Ithaca College President Shirley M. Collado announced the creation of a new position in Fall 2017: executive director for government and community relations. The position will serve to strengthen and improve the college’s ties and engagement with the local community and government. Paula Younger was appointed to this position in January.
Staff Writer Krissy Waite sat down with Younger to talk about her previous experience, her goals for working at the college and how she plans to improve the college’s ties to the community in her new position.
Krissy Waite: Can you describe your position?
Paula Younger: The role is all about stakeholder engagement, and the stakeholders cover a broad spectrum because you’re talking about local government leaders, local business and community leaders and the community at large… My role is that of stakeholder engagement and helping to make those connections, and I would also see myself as one of those key contacts so that when others are looking for ways to collaborate or partner with IC in some way, I think this position would be that go–to place when someone doesn’t know where to start.
KW: What are your main goals in this position for the college?
PY: Well, it’s a twofold. It’s making sure that we have those opportunities to make a connection, but it’s also to particularly ensure that our local community knows that we want to be engaged and involved. … I’m learning through our Office of Civic Engagement and how that helps to get students involved. I know that we do a lot of hosting on behalf of the Hangar Theatre in the summertime and we sit in a number of local boards. I think there are a lot of ways that we are involved, but it’s also raising awareness and letting the broader community understand all of those different ways. The other is we want to make sure, particularly at the state level, that we have a voice. We encourage student advocacy, but also, as a college, we want to make sure that our state representatives understand the things that are important to us and understand certain decisions at the state level such as budget decisions … might impact us as a college. The other thing is getting connected with a number of professional organizations and advocacy groups that can also help us have that voice.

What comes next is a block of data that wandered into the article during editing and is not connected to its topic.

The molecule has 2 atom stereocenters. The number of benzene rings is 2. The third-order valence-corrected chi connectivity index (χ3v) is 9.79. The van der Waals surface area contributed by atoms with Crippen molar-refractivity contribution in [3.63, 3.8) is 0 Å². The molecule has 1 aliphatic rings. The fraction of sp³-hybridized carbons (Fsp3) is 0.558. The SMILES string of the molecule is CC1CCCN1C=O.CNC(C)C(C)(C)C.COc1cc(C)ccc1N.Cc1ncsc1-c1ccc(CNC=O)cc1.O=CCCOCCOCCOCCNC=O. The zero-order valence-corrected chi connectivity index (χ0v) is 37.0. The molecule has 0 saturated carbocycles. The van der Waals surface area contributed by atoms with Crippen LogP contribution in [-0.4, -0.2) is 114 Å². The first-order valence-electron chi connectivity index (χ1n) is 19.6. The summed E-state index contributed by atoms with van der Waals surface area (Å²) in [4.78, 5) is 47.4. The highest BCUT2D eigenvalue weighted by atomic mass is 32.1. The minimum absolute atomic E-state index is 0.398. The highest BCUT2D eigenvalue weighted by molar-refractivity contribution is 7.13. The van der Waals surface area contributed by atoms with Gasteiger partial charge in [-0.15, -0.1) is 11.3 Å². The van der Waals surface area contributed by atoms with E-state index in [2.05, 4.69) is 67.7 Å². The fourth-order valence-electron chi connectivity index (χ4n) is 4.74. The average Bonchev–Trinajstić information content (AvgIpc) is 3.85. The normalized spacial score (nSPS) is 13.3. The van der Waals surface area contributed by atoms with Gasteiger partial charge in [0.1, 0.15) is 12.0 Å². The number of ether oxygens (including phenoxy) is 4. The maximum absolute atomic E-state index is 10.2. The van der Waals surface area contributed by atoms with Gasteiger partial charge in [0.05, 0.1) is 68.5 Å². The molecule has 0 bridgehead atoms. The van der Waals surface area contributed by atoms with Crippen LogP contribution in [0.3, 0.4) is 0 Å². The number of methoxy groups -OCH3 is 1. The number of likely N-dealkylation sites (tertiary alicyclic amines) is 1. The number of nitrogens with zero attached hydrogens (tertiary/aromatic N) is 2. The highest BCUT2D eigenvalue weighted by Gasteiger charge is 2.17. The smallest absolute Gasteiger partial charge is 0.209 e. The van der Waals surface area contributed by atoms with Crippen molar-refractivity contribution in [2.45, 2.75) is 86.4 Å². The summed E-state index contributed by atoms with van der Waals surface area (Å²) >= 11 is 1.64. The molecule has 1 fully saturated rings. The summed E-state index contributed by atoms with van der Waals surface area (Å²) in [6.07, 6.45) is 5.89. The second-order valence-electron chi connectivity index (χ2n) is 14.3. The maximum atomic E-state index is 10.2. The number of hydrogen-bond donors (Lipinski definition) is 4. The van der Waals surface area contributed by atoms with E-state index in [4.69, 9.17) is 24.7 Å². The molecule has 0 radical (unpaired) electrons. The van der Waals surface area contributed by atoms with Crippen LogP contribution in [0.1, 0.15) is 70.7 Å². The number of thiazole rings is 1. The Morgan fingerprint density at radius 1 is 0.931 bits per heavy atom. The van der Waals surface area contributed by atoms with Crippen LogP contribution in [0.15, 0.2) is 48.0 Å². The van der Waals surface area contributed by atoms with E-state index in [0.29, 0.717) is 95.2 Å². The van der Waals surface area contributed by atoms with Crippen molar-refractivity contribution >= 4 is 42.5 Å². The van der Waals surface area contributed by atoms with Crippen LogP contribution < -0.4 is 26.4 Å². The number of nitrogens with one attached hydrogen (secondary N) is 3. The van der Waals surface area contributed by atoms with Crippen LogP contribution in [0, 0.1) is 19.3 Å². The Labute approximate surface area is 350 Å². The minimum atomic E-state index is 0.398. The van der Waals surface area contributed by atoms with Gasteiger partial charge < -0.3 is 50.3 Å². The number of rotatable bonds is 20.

KW: Why do you enjoy what you do?
PY: I would say that I’ve probably been doing this kind of work throughout my entire professional career, but this is the first time I’ve done it on behalf of higher ed. So prior to coming to this position, I served as the deputy administrator for Tompkins County. In terms of those connections locally with our elected officials, our business community and other local leaders, that’s a lot of what I’ve been doing in the past 11 years here. I’ve been in this community for 18 years, so you know, it’s kind of natural, this idea of stakeholder engagement and making connections and staying on top of the issues and advocating where you need to be. And then, of course, prior to coming to Tompkins County, I worked in the for-profit government contracting arena, and I would develop certain programs for my federal government clients. So again, that requires knowing your client really well, knowing their stakeholders, and what those needs are so that as you are developing that program and implementing it, you’re doing all the right things. … So the kinds of things that I have to do … those things haven’t changed, it’s just that my customers have changed. Now what I look at what I’m doing in this role, I’m sort of bringing all of those customers together.
KW: How do you plan on improving the college’s relationship with the South Hill community?
PY: I can say that I’m aware of it. There are folks here on campus that I need to meet to get a little more background on it, but certainly. I think that those concerns are typical in most college communities. We, meaning Ithaca College, are still a member of this community, so yes, obviously, as much as we can work well together, and I can understand some of their concerns and work with our own campus community on how we can make changes to improve — that of course is going to be a part of what my role here is.
KW: Can you elaborate on why it is important for the college to have a relationship with the South Hill community?
PY: Well, I think that what’s important is that we work together as community. … We have faculty and staff that live in this community, and we have students that, when they don’t live on campus, live and are a part of community. I think it’s more of just that trying to ensure that there’s that constant communication and that there are always opportunities to want to assess and improve. … It’s just more important that we function well as community, as opposed to so compartmentalized in how we see different issues or how we identify solutions.
KW: Why do you feel this position is important for IC to have?
PY: I don’t think that there’s any business out there where stakeholder engagement and clear and constant communication isn’t important. When you think about it, the college is organized in different schools and departments and things like that, and everybody is focused in their particular area. So I think that there is a need for a person and hopefully more of a program to help connect all of that. … If you’ve got that government and community relations connection already established on campus, then you don’t have to wonder where to go to get that help or information. I also think that for external entities that are looking for ways to partner and collaborate with IC, but they don’t know anyone, or they’re trying to vet a certain idea that may not fit neatly into a certain school, then they need that entity to connect with, and that’s why I think that this role is so important.